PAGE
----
Firefox shows that opensource can be profitable

Posted on Wednesday, Jan 03 2007 @ 22:14 CET by Thomas De Maesschalck
Mozilla posted some financial details on their blog yesterday. In 2005 the Mozilla Foundation and Mozilla Corporation had a total revenue of $52.9 million.

The bulk of Mozilla's income comes from search engine relationships, with the remainder coming from a combination of contributions, Mozilla Store sales, interest income and other sources. Compared to earlier years this is a huge jump in revenue. In 2003 and 2004 Mozilla had a revenue of $2.4 million and $5.8 million, respectively.

The big growth in revenue came after they launched Firefox in November 2004. One of the ways how Mozilla makes so much with Firefox is the built-in Google search bar in Firefox. Everytime a user searches and clicks on an ad Google pays Mozilla a small fee.
The combined expenses of the Mozilla Foundation and Corporation were approximately $8.2M in 2005, of which approximately $3M was associated with the Foundation. By far the biggest portion of these expenses went to support the large and growing group of people dedicated to creating and promoting Firefox, Thunderbird, and other Mozilla open source products and technologies. The rate of expenses increased over the year as new employees came on board. The unspent revenue provides a reserve fund that allows the Mozilla Foundation flexibility and long term stability.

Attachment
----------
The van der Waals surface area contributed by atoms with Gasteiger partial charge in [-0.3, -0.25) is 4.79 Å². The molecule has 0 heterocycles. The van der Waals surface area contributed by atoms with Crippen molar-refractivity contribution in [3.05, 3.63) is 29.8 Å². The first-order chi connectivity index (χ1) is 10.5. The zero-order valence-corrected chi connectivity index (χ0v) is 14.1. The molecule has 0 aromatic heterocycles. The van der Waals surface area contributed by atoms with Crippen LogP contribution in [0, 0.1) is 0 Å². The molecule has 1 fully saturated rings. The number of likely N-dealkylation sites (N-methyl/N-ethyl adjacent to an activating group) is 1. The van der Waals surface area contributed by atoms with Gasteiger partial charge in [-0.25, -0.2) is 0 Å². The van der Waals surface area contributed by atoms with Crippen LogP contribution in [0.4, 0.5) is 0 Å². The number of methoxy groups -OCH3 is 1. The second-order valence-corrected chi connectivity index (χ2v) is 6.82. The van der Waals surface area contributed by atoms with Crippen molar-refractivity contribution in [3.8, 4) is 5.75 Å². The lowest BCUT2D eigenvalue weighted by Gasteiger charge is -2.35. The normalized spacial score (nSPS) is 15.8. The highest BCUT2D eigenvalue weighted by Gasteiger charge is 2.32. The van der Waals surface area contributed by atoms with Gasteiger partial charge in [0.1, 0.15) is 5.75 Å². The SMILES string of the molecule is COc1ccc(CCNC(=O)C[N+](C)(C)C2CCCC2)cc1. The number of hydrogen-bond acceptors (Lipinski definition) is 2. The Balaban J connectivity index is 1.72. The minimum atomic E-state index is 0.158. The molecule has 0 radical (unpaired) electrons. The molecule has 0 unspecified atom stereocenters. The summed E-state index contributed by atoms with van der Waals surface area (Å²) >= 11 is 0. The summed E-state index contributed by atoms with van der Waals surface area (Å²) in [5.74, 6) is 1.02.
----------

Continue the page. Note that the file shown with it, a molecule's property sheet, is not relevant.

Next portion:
About the Author

Thomas De Maesschalck

Thomas has been messing with computer since early childhood and firmly believes the Internet is the best thing since sliced bread. Enjoys playing with new tech, is fascinated by science, and passionate about financial markets. When not behind a computer, he can be found with running shoes on or lifting heavy weights in the weight room.

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